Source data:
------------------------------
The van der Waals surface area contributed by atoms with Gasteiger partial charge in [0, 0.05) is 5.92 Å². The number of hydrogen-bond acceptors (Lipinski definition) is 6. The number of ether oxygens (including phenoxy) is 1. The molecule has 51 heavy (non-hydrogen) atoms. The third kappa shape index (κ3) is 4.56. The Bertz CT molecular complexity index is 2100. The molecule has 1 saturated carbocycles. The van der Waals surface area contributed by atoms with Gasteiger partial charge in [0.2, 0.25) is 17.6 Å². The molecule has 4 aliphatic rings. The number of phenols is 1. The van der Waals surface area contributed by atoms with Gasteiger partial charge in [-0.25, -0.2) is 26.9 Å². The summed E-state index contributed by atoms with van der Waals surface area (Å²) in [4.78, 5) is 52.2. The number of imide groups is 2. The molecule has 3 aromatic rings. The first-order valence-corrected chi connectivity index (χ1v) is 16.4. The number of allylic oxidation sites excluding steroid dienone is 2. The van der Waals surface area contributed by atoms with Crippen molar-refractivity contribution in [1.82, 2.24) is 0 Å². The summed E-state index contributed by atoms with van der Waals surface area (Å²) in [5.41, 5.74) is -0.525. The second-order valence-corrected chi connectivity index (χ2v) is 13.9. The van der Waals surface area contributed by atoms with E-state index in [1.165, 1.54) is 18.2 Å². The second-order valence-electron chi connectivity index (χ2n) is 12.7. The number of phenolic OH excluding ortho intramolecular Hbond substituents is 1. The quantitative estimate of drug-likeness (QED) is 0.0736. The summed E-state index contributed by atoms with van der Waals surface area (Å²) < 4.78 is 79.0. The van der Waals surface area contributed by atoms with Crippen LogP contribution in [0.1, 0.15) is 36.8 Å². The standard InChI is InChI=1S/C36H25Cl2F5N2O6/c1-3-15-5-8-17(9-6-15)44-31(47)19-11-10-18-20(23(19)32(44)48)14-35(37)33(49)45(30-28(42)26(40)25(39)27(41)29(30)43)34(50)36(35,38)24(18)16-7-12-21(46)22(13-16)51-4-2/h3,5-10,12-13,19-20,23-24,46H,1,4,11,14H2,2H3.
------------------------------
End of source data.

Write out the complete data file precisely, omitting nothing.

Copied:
The van der Waals surface area contributed by atoms with Gasteiger partial charge in [0, 0.05) is 5.92 Å². The number of hydrogen-bond acceptors (Lipinski definition) is 6. The number of ether oxygens (including phenoxy) is 1. The molecule has 51 heavy (non-hydrogen) atoms. The third kappa shape index (κ3) is 4.56. The Bertz CT molecular complexity index is 2100. The molecule has 1 saturated carbocycles. The van der Waals surface area contributed by atoms with Gasteiger partial charge in [0.2, 0.25) is 17.6 Å². The molecule has 4 aliphatic rings. The number of phenols is 1. The van der Waals surface area contributed by atoms with Gasteiger partial charge in [-0.25, -0.2) is 26.9 Å². The summed E-state index contributed by atoms with van der Waals surface area (Å²) in [4.78, 5) is 52.2. The number of imide groups is 2. The molecule has 3 aromatic rings. The first-order valence-corrected chi connectivity index (χ1v) is 16.4. The number of allylic oxidation sites excluding steroid dienone is 2. The van der Waals surface area contributed by atoms with Crippen molar-refractivity contribution in [1.82, 2.24) is 0 Å². The summed E-state index contributed by atoms with van der Waals surface area (Å²) in [5.41, 5.74) is -0.525. The second-order valence-corrected chi connectivity index (χ2v) is 13.9. The van der Waals surface area contributed by atoms with E-state index in [1.165, 1.54) is 18.2 Å². The second-order valence-electron chi connectivity index (χ2n) is 12.7. The number of phenolic OH excluding ortho intramolecular Hbond substituents is 1. The quantitative estimate of drug-likeness (QED) is 0.0736. The summed E-state index contributed by atoms with van der Waals surface area (Å²) < 4.78 is 79.0. The van der Waals surface area contributed by atoms with Crippen LogP contribution in [0.1, 0.15) is 36.8 Å². The standard InChI is InChI=1S/C36H25Cl2F5N2O6/c1-3-15-5-8-17(9-6-15)44-31(47)19-11-10-18-20(23(19)32(44)48)14-35(37)33(49)45(30-28(42)26(40)25(39)27(41)29(30)43)34(50)36(35,38)24(18)16-7-12-21(46)22(13-16)51-4-2/h3,5-10,12-13,19-20,23-24,46H,1,4,11,14H2,2H3.